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China seeks 'informal meets' with Asean leaders
Publication Date : 11-08-2014
China has proposed hosting informal meetings with Southeast Asian leaders, seeking to improve ties with Asean amid maritime disputes and to counter the United States' influence in the region.
At the Asean Foreign Ministers' meeting in Myanmar over the weekend, Chinese foreign minister Wang Yi proposed having an informal leaders' meeting in conjunction with the Boao Forum for Asia, held every April on Hainan Island, and the China-Asean trade fair, held in September in Nanning in Guangxi.
He said it would ensure "leaders have even closer interactions to build up trust, strengthen communication and lead cooperation", reported the official Xinhua news agency yesterday.
China and Asean leaders already meet at the annual Asean-China Summit, which began in 2000 and is held on the sidelines of the Asean Summit in November.
Between 1997 and 1999, leaders of both sides met at yearly informal summits.
Dr Li Mingjiang of the S. Rajaratnam School of International Studies said the move shows China's desire to improve links with Asean and to compete with external powers for influence in the region, especially the US and Japan.
"Chinese decision-makers believe increased interaction at the highest levels would help foster better trust and confidence."
Asean-China ties are under pressure because of territorial disputes in the South China Sea between Beijing and four Southeast Asian nations: the Philippines, Vietnam, Malaysia and Brunei. Taiwan also has claims in the waters.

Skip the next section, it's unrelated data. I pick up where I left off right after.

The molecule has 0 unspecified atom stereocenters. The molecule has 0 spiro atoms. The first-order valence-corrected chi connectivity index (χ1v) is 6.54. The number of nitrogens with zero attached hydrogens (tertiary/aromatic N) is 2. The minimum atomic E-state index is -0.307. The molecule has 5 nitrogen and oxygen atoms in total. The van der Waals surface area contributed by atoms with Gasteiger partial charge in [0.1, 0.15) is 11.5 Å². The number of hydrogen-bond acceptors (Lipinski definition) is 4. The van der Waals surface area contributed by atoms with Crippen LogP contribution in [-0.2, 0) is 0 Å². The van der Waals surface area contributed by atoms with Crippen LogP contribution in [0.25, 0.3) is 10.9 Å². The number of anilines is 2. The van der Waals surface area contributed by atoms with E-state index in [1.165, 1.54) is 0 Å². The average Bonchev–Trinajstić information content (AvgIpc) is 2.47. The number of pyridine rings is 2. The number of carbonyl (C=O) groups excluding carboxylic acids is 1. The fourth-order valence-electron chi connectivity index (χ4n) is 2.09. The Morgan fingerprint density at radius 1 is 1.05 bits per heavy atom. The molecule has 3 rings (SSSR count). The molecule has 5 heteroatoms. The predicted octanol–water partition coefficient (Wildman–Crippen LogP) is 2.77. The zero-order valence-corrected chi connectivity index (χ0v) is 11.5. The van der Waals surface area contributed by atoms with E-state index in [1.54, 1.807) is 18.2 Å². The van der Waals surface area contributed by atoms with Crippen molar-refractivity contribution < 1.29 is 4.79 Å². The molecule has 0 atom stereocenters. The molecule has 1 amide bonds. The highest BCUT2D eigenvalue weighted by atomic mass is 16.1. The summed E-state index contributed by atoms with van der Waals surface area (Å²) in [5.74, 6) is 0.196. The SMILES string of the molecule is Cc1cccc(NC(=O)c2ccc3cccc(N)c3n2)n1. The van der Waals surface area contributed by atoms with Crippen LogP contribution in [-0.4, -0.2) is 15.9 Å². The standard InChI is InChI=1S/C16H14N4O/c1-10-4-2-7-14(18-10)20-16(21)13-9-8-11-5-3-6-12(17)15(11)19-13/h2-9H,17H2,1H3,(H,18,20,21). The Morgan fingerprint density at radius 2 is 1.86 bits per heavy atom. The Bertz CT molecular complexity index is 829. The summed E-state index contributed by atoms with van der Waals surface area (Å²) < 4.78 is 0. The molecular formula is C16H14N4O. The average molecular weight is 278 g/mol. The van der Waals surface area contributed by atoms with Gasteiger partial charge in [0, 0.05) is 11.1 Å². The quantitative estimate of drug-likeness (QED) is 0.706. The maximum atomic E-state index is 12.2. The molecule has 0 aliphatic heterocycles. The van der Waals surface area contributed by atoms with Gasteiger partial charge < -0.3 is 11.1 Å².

Moreover, Beijing is concerned that overtures from the US and Japan in Southeast Asia, through stepped-up defence cooperation, for instance, would erode its strategic influence in the region.
Observers say China might have strategic reasons as well.
"An informal meeting, which would last a day at least, would give more time for interaction and discussions on contentious issues than the Asean-China summit," Sino-Asean expert Xu Liping told The Straits Times.
"Inviting Asean leaders also reflects China's sincerity in building ties with the entire group, not just a few members."
In a reflection of Asean's centrality, its rotating chair hosts the annual joint summits.
Dr Li believes the venue of the proposed meeting also matters in China's calculations.
"If Asean leaders were to travel to China, Asean countries would be perceived as getting closer to China, which would give Beijing political credit."
Possibly also for that reason, China has invited Asean defence ministers for an inaugural informal meeting next year.
Analysts, however, say Wang might have mis-spoken, and China could be picking either the Boao forum or the trade expo for the informal meeting, as two such meetings in a calendar year would be excessive.
Analysts feel some Asean states, especially Vietnam and the Philippines, might not respond favourably, although that might not stop China from going ahead with the proposed meetings.
To garner a better response from Asean states, China should look at fostering a conducive setting so leaders can build personal ties, said Dr Li.
Its agenda should also differ from that of the Asean-China summit by focusing on issues beyond China and Asean, Dr Li added.
"China would have to distinguish the informal meeting from the current summit to make it worthwhile for Asean leaders."
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